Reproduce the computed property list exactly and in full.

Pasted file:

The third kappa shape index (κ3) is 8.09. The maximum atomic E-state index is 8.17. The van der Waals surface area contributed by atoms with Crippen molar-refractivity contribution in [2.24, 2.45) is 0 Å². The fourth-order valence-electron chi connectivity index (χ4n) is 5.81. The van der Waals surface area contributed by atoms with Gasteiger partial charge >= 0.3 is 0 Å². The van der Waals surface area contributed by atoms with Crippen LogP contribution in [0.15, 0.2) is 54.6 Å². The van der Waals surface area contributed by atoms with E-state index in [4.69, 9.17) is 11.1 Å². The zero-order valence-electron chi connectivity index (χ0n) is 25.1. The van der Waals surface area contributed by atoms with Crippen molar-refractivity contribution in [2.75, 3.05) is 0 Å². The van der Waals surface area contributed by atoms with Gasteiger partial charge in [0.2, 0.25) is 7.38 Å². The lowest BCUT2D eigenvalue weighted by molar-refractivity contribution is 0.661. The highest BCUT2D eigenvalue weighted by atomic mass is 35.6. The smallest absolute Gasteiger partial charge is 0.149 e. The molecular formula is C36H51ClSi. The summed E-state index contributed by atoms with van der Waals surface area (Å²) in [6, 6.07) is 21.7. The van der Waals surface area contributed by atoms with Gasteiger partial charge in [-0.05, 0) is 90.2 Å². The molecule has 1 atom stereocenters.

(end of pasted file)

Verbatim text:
The third kappa shape index (κ3) is 8.09. The maximum atomic E-state index is 8.17. The van der Waals surface area contributed by atoms with Crippen molar-refractivity contribution in [2.24, 2.45) is 0 Å². The fourth-order valence-electron chi connectivity index (χ4n) is 5.81. The van der Waals surface area contributed by atoms with Gasteiger partial charge >= 0.3 is 0 Å². The van der Waals surface area contributed by atoms with Crippen LogP contribution in [0.15, 0.2) is 54.6 Å². The van der Waals surface area contributed by atoms with E-state index in [4.69, 9.17) is 11.1 Å². The zero-order valence-electron chi connectivity index (χ0n) is 25.1. The van der Waals surface area contributed by atoms with Crippen molar-refractivity contribution in [2.75, 3.05) is 0 Å². The van der Waals surface area contributed by atoms with Gasteiger partial charge in [0.2, 0.25) is 7.38 Å². The lowest BCUT2D eigenvalue weighted by molar-refractivity contribution is 0.661. The highest BCUT2D eigenvalue weighted by atomic mass is 35.6. The smallest absolute Gasteiger partial charge is 0.149 e. The molecular formula is C36H51ClSi. The summed E-state index contributed by atoms with van der Waals surface area (Å²) in [6, 6.07) is 21.7. The van der Waals surface area contributed by atoms with Gasteiger partial charge in [-0.05, 0) is 90.2 Å². The molecule has 1 atom stereocenters.